I called him the Swamp Fox because he was a sly buck who lived in a quagmire of muck, reeds, and nearly impenetrable willow. His distinctive tracks, with almost unnaturally elongated front hooves, showed often enough over the next few weeks to tell me that I was placing my stands along the same trails he used. I was just never there at the times he used them.
Counter to common wisdom, I decided to try still-hunting. Most experts don’t recommend this tactic in isolated patches of cover, where your movement can drive a buck off. Nor are you supposed to walk any faster than the ooze of syrup across a refrigerated plate. But with an hour left in the season, what did I have to lose? I worked the area at a strolling pace, and when the buck blundered into me at a trot, I don’t know which of us was more surprised.
The classic technique of still-hunting is proven, but there’s merit in tweaking the old take-a-step, wait-a-minute dance we’ve all been taught. Below are three unorthodox still-hunting methods that can get you a buck at any time during the season, and especially when the clock is running out.
When I lived in Grayling, Michigan, I had the honor of meeting legendary bowhunter Fred Bear. He pointed out that deer were quick to react to hunters who skulked through the woods but often stood still for humans who appeared to be out for a walk. The trick, he said, was to avoid eye contact and wait until you had passed the deer before turning smoothly to draw your bow. I never became proficient enough to take a deer with an arrow this way, but the trick put the Swamp Fox in my freezer and has worked several other times when I had a rifle in hand.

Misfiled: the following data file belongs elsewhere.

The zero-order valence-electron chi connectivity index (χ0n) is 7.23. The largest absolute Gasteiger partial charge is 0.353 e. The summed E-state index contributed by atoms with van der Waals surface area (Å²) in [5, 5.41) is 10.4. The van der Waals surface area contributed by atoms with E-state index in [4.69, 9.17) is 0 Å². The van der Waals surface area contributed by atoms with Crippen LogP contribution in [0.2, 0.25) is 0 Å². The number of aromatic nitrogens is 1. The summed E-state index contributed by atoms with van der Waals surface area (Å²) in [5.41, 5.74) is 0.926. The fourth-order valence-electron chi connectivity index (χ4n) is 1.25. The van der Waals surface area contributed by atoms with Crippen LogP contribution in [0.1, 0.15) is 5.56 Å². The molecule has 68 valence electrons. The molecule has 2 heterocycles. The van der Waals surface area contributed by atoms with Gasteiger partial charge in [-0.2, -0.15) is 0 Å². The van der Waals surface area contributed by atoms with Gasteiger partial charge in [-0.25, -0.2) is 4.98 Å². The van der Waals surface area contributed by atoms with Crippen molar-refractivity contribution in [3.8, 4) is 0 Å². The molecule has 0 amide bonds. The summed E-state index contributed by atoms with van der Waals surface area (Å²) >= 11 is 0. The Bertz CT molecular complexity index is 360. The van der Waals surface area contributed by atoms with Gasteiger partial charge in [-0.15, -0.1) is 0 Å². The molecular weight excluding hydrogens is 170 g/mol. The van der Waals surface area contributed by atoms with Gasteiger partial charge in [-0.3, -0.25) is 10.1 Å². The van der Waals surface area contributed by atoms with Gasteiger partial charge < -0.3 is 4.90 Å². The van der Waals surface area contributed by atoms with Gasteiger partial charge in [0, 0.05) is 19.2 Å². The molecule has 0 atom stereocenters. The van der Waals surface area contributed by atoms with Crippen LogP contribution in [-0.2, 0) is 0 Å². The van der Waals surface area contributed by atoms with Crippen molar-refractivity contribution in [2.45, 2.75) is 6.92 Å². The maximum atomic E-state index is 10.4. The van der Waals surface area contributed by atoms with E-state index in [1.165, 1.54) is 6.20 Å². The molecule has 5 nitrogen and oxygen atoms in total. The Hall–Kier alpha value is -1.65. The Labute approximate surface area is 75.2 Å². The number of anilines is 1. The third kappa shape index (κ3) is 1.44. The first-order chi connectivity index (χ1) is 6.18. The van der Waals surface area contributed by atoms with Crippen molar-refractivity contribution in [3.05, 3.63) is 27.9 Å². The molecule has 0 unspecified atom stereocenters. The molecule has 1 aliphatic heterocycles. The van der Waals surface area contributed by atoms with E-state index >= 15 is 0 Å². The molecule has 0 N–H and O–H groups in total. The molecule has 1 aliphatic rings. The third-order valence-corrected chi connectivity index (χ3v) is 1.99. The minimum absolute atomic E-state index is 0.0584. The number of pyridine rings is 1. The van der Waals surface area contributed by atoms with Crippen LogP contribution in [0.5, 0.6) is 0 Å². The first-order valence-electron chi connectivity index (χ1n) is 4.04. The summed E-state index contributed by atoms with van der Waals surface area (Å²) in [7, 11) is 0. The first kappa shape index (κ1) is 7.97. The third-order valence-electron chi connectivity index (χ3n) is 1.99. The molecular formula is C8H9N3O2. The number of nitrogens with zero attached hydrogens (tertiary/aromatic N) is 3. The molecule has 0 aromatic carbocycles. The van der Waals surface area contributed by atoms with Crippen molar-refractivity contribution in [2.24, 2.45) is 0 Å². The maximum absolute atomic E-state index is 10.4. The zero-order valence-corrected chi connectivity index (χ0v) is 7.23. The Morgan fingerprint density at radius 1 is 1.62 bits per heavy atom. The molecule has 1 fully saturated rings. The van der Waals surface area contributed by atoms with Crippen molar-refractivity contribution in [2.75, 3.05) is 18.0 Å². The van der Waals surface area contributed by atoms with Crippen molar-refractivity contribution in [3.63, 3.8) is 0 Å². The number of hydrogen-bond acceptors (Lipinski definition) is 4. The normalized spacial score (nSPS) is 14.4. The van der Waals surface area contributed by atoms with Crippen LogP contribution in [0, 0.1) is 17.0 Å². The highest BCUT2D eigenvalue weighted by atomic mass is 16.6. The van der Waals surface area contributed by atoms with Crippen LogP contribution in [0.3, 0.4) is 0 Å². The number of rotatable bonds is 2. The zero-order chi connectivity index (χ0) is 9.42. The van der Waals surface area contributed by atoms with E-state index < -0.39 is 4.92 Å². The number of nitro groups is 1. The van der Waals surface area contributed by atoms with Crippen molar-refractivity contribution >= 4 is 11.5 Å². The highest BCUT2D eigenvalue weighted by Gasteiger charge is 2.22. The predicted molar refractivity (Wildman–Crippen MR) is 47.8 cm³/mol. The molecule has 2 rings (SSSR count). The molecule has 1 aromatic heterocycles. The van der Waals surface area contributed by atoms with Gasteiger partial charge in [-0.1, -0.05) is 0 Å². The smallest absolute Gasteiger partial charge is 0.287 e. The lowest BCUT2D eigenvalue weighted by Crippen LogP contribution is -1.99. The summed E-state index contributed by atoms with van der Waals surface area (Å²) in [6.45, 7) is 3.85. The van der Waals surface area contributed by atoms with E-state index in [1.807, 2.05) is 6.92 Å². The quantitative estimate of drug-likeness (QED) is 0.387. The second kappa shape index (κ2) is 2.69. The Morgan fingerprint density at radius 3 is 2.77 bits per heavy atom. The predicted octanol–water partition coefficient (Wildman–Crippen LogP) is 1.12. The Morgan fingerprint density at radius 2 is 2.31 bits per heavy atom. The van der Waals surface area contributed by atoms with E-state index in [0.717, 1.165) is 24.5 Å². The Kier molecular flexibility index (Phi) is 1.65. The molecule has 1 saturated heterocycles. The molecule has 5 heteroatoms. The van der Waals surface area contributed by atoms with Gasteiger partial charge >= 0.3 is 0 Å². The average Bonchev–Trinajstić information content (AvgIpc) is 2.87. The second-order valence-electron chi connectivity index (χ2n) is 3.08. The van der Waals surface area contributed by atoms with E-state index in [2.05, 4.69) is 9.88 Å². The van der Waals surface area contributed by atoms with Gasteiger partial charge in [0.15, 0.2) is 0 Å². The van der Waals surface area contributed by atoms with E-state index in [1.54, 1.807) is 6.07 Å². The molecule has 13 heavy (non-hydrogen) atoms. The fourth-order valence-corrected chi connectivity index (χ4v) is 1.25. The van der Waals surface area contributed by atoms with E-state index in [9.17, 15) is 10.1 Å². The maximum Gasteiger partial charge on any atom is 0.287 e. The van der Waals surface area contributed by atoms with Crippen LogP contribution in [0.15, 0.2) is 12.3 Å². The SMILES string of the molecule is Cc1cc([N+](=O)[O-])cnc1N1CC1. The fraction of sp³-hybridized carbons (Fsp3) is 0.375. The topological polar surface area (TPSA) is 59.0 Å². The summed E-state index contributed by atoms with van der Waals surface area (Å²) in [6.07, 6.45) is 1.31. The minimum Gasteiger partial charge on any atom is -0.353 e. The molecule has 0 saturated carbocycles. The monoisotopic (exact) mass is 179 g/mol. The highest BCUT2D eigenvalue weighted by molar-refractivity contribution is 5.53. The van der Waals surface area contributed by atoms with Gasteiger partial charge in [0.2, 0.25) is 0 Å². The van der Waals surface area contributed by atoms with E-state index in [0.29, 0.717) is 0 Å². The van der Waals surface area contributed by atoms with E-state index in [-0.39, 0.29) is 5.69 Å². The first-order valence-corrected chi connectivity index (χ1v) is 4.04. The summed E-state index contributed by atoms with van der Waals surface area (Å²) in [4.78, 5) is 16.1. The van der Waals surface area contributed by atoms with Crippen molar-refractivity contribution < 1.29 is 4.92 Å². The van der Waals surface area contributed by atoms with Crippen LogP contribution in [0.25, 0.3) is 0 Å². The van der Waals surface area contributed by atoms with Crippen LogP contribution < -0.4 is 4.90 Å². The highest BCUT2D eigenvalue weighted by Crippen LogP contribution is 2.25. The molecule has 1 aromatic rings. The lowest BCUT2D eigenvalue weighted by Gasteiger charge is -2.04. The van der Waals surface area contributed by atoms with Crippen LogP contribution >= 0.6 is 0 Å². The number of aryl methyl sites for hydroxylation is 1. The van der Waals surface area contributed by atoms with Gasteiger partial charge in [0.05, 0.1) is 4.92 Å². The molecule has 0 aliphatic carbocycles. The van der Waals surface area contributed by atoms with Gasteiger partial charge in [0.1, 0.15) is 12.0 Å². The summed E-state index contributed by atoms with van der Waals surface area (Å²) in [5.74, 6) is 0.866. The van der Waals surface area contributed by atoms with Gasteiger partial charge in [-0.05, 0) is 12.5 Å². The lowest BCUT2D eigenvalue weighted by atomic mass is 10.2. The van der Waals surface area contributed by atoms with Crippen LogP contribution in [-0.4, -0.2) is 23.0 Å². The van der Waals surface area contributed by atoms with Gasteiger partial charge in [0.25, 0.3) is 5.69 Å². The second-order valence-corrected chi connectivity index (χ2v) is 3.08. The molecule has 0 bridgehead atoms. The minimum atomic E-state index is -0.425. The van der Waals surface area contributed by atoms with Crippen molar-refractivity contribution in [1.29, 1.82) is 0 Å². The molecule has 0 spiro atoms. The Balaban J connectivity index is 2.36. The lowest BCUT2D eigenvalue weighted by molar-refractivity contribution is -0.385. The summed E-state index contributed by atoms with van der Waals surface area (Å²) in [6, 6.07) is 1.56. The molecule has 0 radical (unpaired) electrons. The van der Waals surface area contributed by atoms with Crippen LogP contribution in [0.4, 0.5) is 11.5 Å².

**The Right Angle **
The standard advice is to still-hunt with the wind in your face. But this isn’t always best. Bucks like to bed at the edge of cover, with the wind at their backs, so they can see what’s coming in front of them and smell what’s behind them. By hunting at right angles to the wind, you have a better chance of getting the drop on a bedded buck before it either sees or smells you. Whenever you’re hunting edge-cover habitats, put the wind on your cheek instead of on your nose.
**The Straight Approach **
How many times have you seen a deer and attempted to work to one side for a shot, only to have the animal bolt the moment you moved? Rocky Miller, one of the West’s preeminent deer hunters, believes that deer are less able to perceive a hunter heading very slowly but directly toward them. He’s had great success by advancing straight at whitetails that he can see, and he also still-hunts promising patches of cover in this manner. His method requires tremendous patience, but on numerous occasions he’s been able to get within yards of unsuspecting deer.
Any of these variations may be somewhat risky compared to the standard still-hunting routine, but as the season winds down, one of them might be your smartest move.